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1820c.24 Waterbury CT Jaws Drop as Baptist Deacon Takes the Field
"after the 'raising' of this building, at which, as was customary on such occasions, there was a large gathering of people who came to render voluntary assistance, the assembled company adjourned to the adjacent meadow (now owned by Charles Frost) for a game of baseball, and that certain excellent old ladies were much scandalized that prominent Baptists, among them Deacon Porter, should show on such an occasion so much levity as to take part in the game."
Joseph Anderson, ed., The Town and City of Waterbury, Connecticut, from the Aboriginal Period to the Year 1895, Volume III (Price and Lee, New Haven CT, 1896), page 673n. Accessed 2/3/10 via Google Books search (Waterbury aboriginal III).
1860.17 Base Ball vs. Cricket
In a lengthy article, The Clipper (probably Henry Chadwick) explores the comparison of cricket to baseball, and the question of the suitability of baseball players as cricketers. Proposes matches between cricketers and baseballists. The Clipper returned to one point, the superiority of baseballists as fielders, in articles on Nov. 10 and Nov. 17, 1860.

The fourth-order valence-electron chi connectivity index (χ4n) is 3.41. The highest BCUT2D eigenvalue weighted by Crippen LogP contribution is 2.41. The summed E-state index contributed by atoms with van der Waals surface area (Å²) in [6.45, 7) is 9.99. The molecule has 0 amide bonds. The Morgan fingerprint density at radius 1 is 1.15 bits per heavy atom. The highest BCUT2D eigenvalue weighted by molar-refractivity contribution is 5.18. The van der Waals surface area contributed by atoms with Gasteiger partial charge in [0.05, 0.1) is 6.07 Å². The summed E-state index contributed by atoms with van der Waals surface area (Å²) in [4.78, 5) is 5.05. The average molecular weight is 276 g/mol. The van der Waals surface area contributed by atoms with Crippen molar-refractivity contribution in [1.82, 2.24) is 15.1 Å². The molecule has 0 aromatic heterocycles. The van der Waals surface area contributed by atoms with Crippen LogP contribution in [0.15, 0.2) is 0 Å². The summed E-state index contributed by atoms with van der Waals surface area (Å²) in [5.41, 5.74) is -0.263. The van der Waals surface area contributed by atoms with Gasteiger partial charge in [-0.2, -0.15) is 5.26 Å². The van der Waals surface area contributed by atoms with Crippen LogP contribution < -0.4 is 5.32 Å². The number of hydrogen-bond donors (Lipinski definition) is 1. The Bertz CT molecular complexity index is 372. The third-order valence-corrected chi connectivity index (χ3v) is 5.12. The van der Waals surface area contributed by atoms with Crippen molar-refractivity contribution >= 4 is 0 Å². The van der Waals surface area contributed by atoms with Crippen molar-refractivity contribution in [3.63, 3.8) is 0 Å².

New York Clipper, April 28, 1860
1860.18 Juniors Organize in NYC
[A] THE CONVENTION OF THE JUNIOR CLUBS.-- On Friday evening last,in accordance with an invitation from the Powhatan Club, of Brooklyn, a convention of delegates from the junior clubs was held at their rooms, for the purpose of forming an organization for the better regulation of matches...The following delegates were present from their respective clubs: (delegates from 31 clubs listed)
[B] THE JUNIOR CONVENTION.-- The second meeting of the delegates from the Junior Clubs was held , at Brooklyn, and the report of the Committee on Constitutions and By Laws was received and accepted. The Constitution of the Senior organization was accepted with...amendments...the Bylaws of the Seniors were adopted without amendment." The convention adopted the name "National Association of Junior Base Ball Players."
[C] The new association's first meeting convened in New York City on January 9, 1861.
[A] New York Sunday Mercury, Oct. 7, 1860
[B] New York Clipper, Oct. 20, 1860
[C] New York Sunday Mercury, Jan. 20, 1861
The Junior clubs had been excluded from membership in the National Association of Base Ball Players at the time of its formation in 1858.
1862.107 Army Commander Watches Baseball game
Near Yorktown in April 1862, the 22nd MA played the 13th NY. Said one soldier of the 22nd, "I never enjoyed a game of ball better in my life..."
The army was in front of Yorktown at the time.
Army commander General George McClellan, and Corps commanders Heintzleman and Porter, rode by and witnessed the game.